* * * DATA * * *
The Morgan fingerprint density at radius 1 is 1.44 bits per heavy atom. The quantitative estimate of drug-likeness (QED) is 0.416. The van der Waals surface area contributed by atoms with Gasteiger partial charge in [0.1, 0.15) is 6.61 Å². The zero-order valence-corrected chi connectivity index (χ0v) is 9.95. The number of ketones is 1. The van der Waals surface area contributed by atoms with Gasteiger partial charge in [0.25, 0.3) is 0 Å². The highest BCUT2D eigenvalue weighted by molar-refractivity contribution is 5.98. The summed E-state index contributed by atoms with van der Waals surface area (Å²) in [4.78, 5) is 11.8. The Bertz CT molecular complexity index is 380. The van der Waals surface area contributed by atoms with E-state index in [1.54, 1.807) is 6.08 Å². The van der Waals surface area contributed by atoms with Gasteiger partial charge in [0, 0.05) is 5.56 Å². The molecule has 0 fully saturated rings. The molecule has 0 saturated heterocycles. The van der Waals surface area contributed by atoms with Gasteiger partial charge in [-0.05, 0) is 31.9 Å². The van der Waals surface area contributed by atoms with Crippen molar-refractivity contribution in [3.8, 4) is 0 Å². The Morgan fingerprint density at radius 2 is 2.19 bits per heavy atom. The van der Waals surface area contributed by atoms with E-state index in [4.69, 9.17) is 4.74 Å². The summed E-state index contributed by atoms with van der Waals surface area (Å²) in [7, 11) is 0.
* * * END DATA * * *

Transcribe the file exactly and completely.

The Morgan fingerprint density at radius 1 is 1.44 bits per heavy atom. The quantitative estimate of drug-likeness (QED) is 0.416. The van der Waals surface area contributed by atoms with Gasteiger partial charge in [0.1, 0.15) is 6.61 Å². The zero-order valence-corrected chi connectivity index (χ0v) is 9.95. The number of ketones is 1. The van der Waals surface area contributed by atoms with Gasteiger partial charge in [0.25, 0.3) is 0 Å². The highest BCUT2D eigenvalue weighted by molar-refractivity contribution is 5.98. The summed E-state index contributed by atoms with van der Waals surface area (Å²) in [4.78, 5) is 11.8. The Bertz CT molecular complexity index is 380. The van der Waals surface area contributed by atoms with E-state index in [1.54, 1.807) is 6.08 Å². The van der Waals surface area contributed by atoms with Gasteiger partial charge in [0, 0.05) is 5.56 Å². The molecule has 0 fully saturated rings. The molecule has 0 saturated heterocycles. The van der Waals surface area contributed by atoms with Gasteiger partial charge in [-0.05, 0) is 31.9 Å². The van der Waals surface area contributed by atoms with Crippen molar-refractivity contribution in [3.8, 4) is 0 Å². The Morgan fingerprint density at radius 2 is 2.19 bits per heavy atom. The van der Waals surface area contributed by atoms with E-state index in [4.69, 9.17) is 4.74 Å². The summed E-state index contributed by atoms with van der Waals surface area (Å²) in [7, 11) is 0.